2. We take our micro-wave / combination cooker home for the winter. We have had 2 “fail” irreparably upon first time use due to condensation, even though it was well lagged and all “aired out before re-use”.

  3. I purchased a device to which you attach a foot pump and force water out of all pipework by attaching it to a suitable point in the system (outside tap or dishwasher connection etc). I cant remember what it is called but it was £30:00. I have used it three times and there have been no problems.
    You should pay particular attention to the shower mixer as these trap water and are expensive to replace. Also do not forget the dishwasher as this has a large amount of water left in it which is difficult to remove.
    I would not rely on the heating system to prevent frost as all sorts of things can stop it from being effective.
    One more tip, make sure curtains are not left in contact with the glass as they will grow mould badly. Oh and leave all internal doors and drawers open to allow ventilation. I have never had a problem in 16 years.

  4. Salt attracts and absorbs moisture from the atmosphere, thus reducing the risk of condensation and damp damage. Not as good as a dehumidifier, but much better than nothing. You will need a bucketful per room to be effective. If you have a salt brine water softener you can use it in this afterwards, when it is saturated.

  5. the salt absorbs water from the atmosphere when you go back it will be like a solid brick

  6. salt certainly does soak up any moisture and we pull any mattresses from outside walls also

  7. We left a tray of cat litter in every room rather than salt. Absorbs moisture much like salt but without risk of turning to corrosive brine.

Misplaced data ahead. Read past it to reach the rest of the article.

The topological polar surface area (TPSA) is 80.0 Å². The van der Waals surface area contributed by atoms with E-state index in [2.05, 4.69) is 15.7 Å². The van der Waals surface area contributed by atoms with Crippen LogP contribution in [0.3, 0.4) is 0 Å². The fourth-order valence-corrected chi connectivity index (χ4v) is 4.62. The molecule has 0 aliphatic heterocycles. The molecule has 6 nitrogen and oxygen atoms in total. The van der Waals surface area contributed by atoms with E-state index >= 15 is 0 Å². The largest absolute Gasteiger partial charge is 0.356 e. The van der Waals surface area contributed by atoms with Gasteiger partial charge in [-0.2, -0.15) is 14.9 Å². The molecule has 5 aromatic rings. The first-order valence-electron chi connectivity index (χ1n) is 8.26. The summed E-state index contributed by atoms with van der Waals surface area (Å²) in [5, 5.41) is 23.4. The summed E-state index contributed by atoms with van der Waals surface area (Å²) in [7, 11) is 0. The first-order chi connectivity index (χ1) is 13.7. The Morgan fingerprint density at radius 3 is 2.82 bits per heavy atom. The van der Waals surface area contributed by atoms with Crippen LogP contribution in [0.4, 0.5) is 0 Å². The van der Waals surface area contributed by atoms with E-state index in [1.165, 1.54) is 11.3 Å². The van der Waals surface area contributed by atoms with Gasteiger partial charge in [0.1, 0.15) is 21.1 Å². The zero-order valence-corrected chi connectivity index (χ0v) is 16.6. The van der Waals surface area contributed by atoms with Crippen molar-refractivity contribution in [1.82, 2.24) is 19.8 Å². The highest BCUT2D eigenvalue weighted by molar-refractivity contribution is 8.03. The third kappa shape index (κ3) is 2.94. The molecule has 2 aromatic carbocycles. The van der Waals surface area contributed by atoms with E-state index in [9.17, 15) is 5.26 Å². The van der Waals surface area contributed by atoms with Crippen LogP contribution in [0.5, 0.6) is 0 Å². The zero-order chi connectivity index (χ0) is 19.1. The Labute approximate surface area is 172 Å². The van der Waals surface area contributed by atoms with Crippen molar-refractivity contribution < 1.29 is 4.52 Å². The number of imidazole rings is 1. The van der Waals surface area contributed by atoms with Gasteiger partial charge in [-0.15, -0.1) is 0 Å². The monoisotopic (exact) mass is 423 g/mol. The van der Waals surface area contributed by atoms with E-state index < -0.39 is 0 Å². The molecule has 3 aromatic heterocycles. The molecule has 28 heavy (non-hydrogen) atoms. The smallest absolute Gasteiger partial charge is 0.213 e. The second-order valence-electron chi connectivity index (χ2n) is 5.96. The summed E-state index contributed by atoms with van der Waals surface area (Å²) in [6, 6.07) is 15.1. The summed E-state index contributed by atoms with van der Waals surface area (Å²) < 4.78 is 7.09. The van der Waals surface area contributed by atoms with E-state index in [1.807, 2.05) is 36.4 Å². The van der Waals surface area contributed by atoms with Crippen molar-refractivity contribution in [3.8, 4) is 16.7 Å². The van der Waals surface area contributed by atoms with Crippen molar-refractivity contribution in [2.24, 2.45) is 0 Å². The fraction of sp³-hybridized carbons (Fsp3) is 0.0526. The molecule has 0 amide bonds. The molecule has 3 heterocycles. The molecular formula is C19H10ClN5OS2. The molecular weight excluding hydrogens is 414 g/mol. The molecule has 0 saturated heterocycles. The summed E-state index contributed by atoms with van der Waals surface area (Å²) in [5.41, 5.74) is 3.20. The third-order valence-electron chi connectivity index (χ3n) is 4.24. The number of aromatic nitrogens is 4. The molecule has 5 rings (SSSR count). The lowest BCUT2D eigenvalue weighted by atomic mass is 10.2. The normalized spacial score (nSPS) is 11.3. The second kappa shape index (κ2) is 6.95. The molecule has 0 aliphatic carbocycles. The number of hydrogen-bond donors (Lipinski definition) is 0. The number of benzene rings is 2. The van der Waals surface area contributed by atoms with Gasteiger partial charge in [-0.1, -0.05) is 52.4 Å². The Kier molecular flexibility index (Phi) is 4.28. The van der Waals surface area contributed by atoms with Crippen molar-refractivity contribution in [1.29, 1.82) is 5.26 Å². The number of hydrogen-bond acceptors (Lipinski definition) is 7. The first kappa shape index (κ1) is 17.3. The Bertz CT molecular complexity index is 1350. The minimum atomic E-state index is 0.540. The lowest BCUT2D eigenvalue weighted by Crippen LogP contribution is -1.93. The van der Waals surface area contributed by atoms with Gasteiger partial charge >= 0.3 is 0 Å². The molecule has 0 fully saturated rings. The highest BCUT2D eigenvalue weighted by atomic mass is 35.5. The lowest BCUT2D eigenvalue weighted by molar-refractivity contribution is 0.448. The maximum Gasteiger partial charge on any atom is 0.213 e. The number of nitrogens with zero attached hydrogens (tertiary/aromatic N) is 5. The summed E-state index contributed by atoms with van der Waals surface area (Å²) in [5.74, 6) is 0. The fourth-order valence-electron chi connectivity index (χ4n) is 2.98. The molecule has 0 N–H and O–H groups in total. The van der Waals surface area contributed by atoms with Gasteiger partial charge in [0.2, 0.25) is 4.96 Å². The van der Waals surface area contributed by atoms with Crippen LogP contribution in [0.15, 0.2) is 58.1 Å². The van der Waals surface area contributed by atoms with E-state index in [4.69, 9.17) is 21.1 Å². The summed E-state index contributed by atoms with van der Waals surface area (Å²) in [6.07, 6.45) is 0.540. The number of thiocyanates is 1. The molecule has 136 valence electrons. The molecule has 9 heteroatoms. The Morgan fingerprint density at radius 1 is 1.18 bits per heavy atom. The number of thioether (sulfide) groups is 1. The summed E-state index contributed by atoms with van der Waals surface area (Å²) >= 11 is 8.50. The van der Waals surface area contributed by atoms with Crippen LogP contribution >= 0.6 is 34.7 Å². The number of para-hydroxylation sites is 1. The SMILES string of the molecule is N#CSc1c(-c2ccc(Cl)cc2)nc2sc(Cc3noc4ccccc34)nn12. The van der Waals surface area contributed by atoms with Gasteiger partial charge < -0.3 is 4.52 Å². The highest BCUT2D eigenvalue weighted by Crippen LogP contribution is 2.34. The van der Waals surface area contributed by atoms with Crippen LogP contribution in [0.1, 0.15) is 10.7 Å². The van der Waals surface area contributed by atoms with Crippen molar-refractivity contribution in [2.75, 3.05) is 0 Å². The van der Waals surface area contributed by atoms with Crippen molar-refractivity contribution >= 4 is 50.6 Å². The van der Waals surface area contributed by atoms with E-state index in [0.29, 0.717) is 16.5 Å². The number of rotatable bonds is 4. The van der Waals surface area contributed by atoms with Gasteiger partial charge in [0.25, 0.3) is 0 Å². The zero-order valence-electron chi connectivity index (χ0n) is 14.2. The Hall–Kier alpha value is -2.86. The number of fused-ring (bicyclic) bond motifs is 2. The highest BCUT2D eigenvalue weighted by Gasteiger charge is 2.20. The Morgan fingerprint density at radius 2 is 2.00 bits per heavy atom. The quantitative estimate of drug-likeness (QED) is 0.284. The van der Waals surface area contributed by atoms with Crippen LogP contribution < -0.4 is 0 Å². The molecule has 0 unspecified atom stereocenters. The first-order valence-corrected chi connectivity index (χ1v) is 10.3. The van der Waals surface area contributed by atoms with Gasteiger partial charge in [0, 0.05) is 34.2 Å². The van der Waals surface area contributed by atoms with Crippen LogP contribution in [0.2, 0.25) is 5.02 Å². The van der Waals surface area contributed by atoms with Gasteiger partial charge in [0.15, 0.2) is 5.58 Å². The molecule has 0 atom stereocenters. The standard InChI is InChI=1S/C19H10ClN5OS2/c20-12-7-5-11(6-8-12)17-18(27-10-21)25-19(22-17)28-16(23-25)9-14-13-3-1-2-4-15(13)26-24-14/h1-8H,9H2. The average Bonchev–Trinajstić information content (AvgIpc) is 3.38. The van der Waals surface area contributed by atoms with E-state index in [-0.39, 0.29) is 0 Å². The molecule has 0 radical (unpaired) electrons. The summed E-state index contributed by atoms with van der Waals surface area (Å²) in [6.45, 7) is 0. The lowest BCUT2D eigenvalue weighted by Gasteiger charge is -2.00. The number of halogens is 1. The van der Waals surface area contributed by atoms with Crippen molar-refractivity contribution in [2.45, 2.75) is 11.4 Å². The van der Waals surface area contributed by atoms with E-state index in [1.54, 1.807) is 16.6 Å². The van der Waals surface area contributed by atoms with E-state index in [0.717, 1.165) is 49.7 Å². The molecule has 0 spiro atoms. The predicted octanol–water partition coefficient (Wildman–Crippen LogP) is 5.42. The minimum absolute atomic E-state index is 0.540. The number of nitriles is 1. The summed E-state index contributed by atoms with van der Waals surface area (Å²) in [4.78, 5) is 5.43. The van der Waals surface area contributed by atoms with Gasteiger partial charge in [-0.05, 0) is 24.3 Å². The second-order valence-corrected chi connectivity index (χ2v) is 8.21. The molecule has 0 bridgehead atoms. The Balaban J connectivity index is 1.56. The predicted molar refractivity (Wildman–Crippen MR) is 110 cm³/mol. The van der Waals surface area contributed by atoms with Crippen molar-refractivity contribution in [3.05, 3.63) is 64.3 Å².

8. We found an empty square/oblong ice cream tub half full of salt in each room more than adequate last year, I would imagine it would depend on sizes of room. We remove all the mattresses from the beds and away from the walls and stand them and seating cushions on side ends in the middle of the rooms which enables the air to circulate all around them. We remove all nets, clean windows, and pull curtains back to prevent mould, and leave all cupboard doors, and room doors, open. We take all bedding home. We leave emptied/cleaned turned off fridge/freezer door open, and also cleaned kettle lid open. We all so spray and wipe down all surfaces which have been touched by persons over the year with an anti-bacterial spray. Nice smelly hanger in each room. Good scrub of all hard floors, and back out the door with the mop and bucket in hand. We have also been fortunate to walk back in, the following March, and have found no problems.

    1. So many great tips here Wendy thank you! I’m sure others will find them very useful.

      Many thanks

  9. The device is called Floe and it works by pushing air into the water system and pushes the water out of the taps and pipework. ( One thing however is that you need to remove the backflow valves from an outside tap for it to work. This should not be a problem as the water is already turned off so backflow into the main water system cannot happen.
    The other thing I do is remove the cooker knobs, clean the brash fittings and spray a little WD40 onto the brass cooker controls and work them in and out. This stop them sticking/seizing when you return to the van after the winder

  10. Further to my earlier comment here is a link to the drain down device that I have used over two winters now. It pushes water out the correct way from the system with the aid of a footpump or electric air compressor. Works great.

  11. i Put anti freeze down all drains and toilets after drain down. Do not empty the water from the toilet bowls as smell can occur from the waste pipe. A balloon blown up and shoved down the pan prevents smell if you need to empty the bowl.